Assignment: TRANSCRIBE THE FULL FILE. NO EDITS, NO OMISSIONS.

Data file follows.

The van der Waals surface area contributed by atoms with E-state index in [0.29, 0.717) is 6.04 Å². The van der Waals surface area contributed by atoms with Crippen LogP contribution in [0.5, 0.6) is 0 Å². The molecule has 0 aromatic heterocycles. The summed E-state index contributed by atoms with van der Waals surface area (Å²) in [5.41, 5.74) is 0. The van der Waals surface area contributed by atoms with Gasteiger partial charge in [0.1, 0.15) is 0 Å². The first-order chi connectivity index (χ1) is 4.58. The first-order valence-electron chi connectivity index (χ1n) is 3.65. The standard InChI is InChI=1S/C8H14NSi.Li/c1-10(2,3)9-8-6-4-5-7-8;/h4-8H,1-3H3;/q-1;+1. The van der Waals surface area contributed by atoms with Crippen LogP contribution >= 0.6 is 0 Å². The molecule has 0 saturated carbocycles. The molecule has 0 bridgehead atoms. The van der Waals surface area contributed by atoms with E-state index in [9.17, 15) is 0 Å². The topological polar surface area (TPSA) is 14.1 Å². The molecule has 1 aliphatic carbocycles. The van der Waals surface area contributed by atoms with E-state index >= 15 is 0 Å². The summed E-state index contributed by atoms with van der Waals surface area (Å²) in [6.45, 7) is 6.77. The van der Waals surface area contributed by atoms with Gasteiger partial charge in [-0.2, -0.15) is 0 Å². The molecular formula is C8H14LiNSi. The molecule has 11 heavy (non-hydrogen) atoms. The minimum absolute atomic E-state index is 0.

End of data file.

The van der Waals surface area contributed by atoms with E-state index in [0.29, 0.717) is 6.04 Å². The van der Waals surface area contributed by atoms with Crippen LogP contribution in [0.5, 0.6) is 0 Å². The molecule has 0 aromatic heterocycles. The summed E-state index contributed by atoms with van der Waals surface area (Å²) in [5.41, 5.74) is 0. The van der Waals surface area contributed by atoms with Gasteiger partial charge in [0.1, 0.15) is 0 Å². The first-order chi connectivity index (χ1) is 4.58. The first-order valence-electron chi connectivity index (χ1n) is 3.65. The standard InChI is InChI=1S/C8H14NSi.Li/c1-10(2,3)9-8-6-4-5-7-8;/h4-8H,1-3H3;/q-1;+1. The van der Waals surface area contributed by atoms with Crippen LogP contribution >= 0.6 is 0 Å². The molecule has 0 saturated carbocycles. The molecule has 0 bridgehead atoms. The van der Waals surface area contributed by atoms with E-state index in [9.17, 15) is 0 Å². The topological polar surface area (TPSA) is 14.1 Å². The molecule has 1 aliphatic carbocycles. The van der Waals surface area contributed by atoms with E-state index >= 15 is 0 Å². The summed E-state index contributed by atoms with van der Waals surface area (Å²) in [6.45, 7) is 6.77. The van der Waals surface area contributed by atoms with Gasteiger partial charge in [-0.2, -0.15) is 0 Å². The molecular formula is C8H14LiNSi. The molecule has 11 heavy (non-hydrogen) atoms. The minimum absolute atomic E-state index is 0.